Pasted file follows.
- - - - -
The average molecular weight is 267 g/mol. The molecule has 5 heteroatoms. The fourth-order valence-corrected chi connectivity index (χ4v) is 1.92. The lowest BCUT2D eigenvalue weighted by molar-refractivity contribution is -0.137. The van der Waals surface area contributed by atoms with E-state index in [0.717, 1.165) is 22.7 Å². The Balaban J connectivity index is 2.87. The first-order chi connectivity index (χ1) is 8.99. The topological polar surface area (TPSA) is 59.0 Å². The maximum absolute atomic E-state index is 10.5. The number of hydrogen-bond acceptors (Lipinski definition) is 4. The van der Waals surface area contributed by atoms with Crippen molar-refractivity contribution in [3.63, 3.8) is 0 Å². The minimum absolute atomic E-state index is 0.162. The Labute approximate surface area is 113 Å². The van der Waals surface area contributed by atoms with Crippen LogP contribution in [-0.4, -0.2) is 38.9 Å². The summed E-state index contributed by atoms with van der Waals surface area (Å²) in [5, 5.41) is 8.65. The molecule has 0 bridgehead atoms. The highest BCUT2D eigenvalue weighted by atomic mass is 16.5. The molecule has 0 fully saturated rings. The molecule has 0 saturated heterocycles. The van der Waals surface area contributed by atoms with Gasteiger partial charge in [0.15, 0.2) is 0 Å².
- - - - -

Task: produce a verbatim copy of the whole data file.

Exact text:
The average molecular weight is 267 g/mol. The molecule has 5 heteroatoms. The fourth-order valence-corrected chi connectivity index (χ4v) is 1.92. The lowest BCUT2D eigenvalue weighted by molar-refractivity contribution is -0.137. The van der Waals surface area contributed by atoms with E-state index in [0.717, 1.165) is 22.7 Å². The Balaban J connectivity index is 2.87. The first-order chi connectivity index (χ1) is 8.99. The topological polar surface area (TPSA) is 59.0 Å². The maximum absolute atomic E-state index is 10.5. The number of hydrogen-bond acceptors (Lipinski definition) is 4. The van der Waals surface area contributed by atoms with Crippen molar-refractivity contribution in [3.63, 3.8) is 0 Å². The minimum absolute atomic E-state index is 0.162. The Labute approximate surface area is 113 Å². The van der Waals surface area contributed by atoms with Crippen LogP contribution in [-0.4, -0.2) is 38.9 Å². The summed E-state index contributed by atoms with van der Waals surface area (Å²) in [5, 5.41) is 8.65. The molecule has 0 bridgehead atoms. The highest BCUT2D eigenvalue weighted by atomic mass is 16.5. The molecule has 0 fully saturated rings. The molecule has 0 saturated heterocycles. The van der Waals surface area contributed by atoms with Gasteiger partial charge in [0.15, 0.2) is 0 Å².